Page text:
Authors are often asked where their stories come from and they give a variety of answers: dreams, memories, an event that rattles the insides of their brains and demands to be honored, like the bombing of New York's twin towers.
Kelly Barnhill, who recently won the Newbery Award with her middle grade book The Girl Who Drank the Moon, talked about the book's origins in Publisher's Weekly. She said an image of a swamp monster spouting poetry sparked the story idea. That image percolated and mixed with her interest in how people see the same thing differently, and her setting was inspired by a trip to Costa Rica.
I think most stories evolve like that. A seed's planted, then another and another, growing a jungle of words in our heads. They have to get along at some point, come together in a cohesive way and they have to make us ask "what happens next? That's when our fingers start typing.
The book I'm working on now started with drawings I did of fantasy figures I saw in the wood floor of an old house my husband and I were restoring. I imagined a lonely girl finding those figures and the story was born. Another book grew from a longing to commemorate the days I spent riding and training horses and the last book sprang from living in a dynamic urban neighborhood.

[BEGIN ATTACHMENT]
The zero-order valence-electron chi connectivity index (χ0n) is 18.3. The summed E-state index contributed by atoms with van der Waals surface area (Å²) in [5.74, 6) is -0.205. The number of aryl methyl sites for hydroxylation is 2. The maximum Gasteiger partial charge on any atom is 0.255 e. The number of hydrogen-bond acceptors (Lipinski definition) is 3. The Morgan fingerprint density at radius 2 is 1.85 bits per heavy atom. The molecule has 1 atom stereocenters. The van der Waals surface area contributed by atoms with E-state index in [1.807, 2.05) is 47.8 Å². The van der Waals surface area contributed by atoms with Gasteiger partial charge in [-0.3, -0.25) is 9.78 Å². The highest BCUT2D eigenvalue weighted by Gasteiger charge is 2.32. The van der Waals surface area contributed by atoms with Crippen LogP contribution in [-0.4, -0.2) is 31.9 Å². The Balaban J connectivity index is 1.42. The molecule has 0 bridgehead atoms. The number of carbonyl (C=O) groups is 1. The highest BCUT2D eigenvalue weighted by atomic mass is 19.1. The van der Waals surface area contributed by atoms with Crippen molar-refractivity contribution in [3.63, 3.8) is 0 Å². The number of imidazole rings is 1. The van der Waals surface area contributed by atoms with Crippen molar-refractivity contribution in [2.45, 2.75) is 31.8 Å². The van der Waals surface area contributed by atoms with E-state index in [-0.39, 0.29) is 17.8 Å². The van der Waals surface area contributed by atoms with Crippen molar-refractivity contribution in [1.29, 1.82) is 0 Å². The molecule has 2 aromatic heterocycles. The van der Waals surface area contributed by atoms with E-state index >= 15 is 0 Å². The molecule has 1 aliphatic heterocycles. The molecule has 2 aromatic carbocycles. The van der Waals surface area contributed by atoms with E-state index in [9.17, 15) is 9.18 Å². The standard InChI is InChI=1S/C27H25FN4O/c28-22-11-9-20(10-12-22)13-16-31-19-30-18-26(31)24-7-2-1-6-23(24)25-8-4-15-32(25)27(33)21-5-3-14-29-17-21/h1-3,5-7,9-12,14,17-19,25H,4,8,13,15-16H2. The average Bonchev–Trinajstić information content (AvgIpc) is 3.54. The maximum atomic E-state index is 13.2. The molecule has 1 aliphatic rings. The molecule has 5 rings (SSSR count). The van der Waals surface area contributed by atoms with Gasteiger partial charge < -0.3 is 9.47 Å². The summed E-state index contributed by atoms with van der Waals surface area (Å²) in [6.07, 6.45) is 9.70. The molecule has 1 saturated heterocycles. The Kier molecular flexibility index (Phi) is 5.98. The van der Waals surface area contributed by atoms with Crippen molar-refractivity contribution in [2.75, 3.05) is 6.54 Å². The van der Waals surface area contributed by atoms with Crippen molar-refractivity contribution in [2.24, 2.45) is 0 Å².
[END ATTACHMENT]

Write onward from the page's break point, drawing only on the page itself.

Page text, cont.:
I like to hear the main character's voice in my head before I start, but I'm not always that lucky. Sometimes, I have to write for a long while before that voice emerges. Since I'm a visual person, setting is vitally important. I need to see the world first, to understand the geography, the buildings and environment. If I try to write without that, the world doesn't feel real.
My critique partners and I have discussions about describing our characters. Should we be specific, so readers have clear visuals, or should we be vague so more people can identify with the characters. I rarely know much about my character's physical description at the start of a story. For me, physicality is not nearly as important as personality.
Let's not forget plot and conflict. It's what drives the story and I've learned the hard way not to start a story without knowing the protagonist's goal. If you have a story screaming to be written and you don't know the main conflict, take a deep breath, take a walk, take the time you need to figure that out. Explore issues that are important to you, like Kelly Barnhill's interest in the way people's perspectives color their world. Ask yourself how your interests and concerns might shape your character's world. Then ask what your character wants and what's the worst thing that could happen. Now, you have the start of a solid story.
What are you waiting for? Start typing!
I write middle grade and young adult books with a magical twist. I'm represented by the fabulous Leslie Zampetti of Dunham Lit.
Lorin Oberweger - Freelance Editor